Q: Questions about exemptions and immunization documentation
A: Currently, several schools in multiple school districts are experiencing mumps outbreaks. Spokane Regional Health District, based on WAC 246-100-036 and WAC 246-110-020, has the authority to work with schools to enforce exclusions for staff and students if there are two ore more confirmed disease cases within the same building. These exclusions often only apply to the affected building.
Exclusion is enforced 10 days after the initial exclusion letter is sent out.
The health district works with affected schools to notify affected families and staff.
Why are school districts making everyone show proof of immunization even if a person does not work/attend affected school?
School districts have the option to increase the level of exclusion to protect the school community, including implementing district-wide exclusion for staff and students. Students with any valid exemption on file for the vaccine used to prevent the disease involved in the outbreak (i.e., MMR vaccine for mumps outbreak), can be excluded for the duration of the outbreak as stated on the exemption form. This is a risk acknowledged by the parent/legal guardian’s signature on the exemption form.
Because the mumps virus has the potential to infect the brain and cause permanent deafness, and the mumps vaccine does not have serious side effects, the benefits of the mumps vaccine outweigh its risks.
I am unable to find my immunization records. What are my options?
- Contact your healthcare provider for a copy of your immunization history. Ask if these immunizations have been entered into the statewide immunization database known as the Immunization Information System (IIS). If not, request that they be added. Providers can then print a complete record from the IIS. This record is a lifetime record to which you can gain direct access through MyIR.
- Sign up for MyIR through the Washington State Department of Health to view, download, and print your and your family’s immunization records. All Washington residents born after 1996 have been automatically added to the IIS. Adult records may be more difficult to locate, although the IIS does have many records for patients who have received vaccines at pharmacies or for patients whose healthcare provider has added their vaccines to their IIS record.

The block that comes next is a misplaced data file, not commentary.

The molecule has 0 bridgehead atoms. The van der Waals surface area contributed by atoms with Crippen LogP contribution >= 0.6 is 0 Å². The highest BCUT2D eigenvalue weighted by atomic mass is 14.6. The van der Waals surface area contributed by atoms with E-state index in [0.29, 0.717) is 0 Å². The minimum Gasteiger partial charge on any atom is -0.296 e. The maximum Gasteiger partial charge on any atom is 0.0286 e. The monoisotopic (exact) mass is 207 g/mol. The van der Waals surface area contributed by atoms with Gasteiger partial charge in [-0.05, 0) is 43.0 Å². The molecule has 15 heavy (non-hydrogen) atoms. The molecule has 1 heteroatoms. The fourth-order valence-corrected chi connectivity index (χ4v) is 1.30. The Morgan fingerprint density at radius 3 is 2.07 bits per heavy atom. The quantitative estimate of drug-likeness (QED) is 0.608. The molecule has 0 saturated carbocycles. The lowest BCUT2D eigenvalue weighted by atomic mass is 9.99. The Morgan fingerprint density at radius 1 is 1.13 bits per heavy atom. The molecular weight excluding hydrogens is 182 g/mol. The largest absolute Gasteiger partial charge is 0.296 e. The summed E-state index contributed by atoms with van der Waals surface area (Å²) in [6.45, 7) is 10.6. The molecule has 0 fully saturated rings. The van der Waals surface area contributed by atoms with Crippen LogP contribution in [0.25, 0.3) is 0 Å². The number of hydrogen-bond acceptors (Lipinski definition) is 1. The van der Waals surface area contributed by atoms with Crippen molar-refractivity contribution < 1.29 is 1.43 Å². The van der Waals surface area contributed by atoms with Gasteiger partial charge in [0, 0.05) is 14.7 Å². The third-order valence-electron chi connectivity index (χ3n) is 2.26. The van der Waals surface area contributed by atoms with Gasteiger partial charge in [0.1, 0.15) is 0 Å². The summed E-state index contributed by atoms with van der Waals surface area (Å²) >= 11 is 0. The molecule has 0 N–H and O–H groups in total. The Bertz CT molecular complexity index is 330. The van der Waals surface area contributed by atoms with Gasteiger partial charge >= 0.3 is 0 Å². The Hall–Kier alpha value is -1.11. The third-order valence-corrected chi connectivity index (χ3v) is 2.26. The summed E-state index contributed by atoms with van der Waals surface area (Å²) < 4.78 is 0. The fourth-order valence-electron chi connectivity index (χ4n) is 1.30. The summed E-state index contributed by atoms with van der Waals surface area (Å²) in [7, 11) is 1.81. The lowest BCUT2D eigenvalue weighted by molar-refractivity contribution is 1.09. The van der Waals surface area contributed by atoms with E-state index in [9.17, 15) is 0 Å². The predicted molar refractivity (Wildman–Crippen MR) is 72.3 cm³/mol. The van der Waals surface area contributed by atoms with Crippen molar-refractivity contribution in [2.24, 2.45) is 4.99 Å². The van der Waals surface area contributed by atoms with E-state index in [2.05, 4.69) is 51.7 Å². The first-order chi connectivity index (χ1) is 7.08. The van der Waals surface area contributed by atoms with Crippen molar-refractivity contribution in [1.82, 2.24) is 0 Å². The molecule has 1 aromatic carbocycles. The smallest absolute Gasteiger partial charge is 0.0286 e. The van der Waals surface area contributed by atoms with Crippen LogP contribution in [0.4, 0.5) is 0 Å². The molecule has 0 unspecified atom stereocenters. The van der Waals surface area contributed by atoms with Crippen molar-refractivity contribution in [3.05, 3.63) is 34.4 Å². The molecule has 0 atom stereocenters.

- Seek MMR vaccine at a local pharmacy or healthcare provider’s office.
- If you have no insurance or insurance does not cover any vaccines, please call Spokane Mobile Clinic at 509-552-6292 for assistance in obtaining MMR at a reduced rate.
- Contact Spokane Regional Health District, who may be able to assist you if above options are exhausted.
- Seek a blood titer to determine your level of immunity to disease. If it meets guidelines for immunity, you can furnish this proof of immunity to your employer and healthcare provider. SRHD does not recommend titer as the first choice since it is costly and takes up to a week for results. There are no contraindications in receiving a MMR vaccine for anyone who is unable to demonstrate immunity.
I don’t believe in vaccinations and I have an exemption form on file with my child’s school. I just received a letter telling me my child would be sent home because of the mumps outbreak. Why is my healthy child being penalized?
Washington state law allows parents/caregivers to obtain a medical, philosophical, and/or religious exemption. Parents/caregivers must initial a declaration that they understand that the child may not be allowed to attend school or child care during an outbreak of the disease.
The health district and schools are responsible for the safety of students and are required to implement safety and health procedures to protect them, including minimizing the risk of communicable disease.
Mumps Fact Sheet pdf (English) (Spanish) (Marshallese) (Vietnamese) (Ukranian) (Chinese)
SRHD Mumps MMR Fact Sheet
SRHD Mumps Infographic (pdf)
SRHD Mumps Poster (pdf)
DOH Mumps Web Page
CDC Mumps Website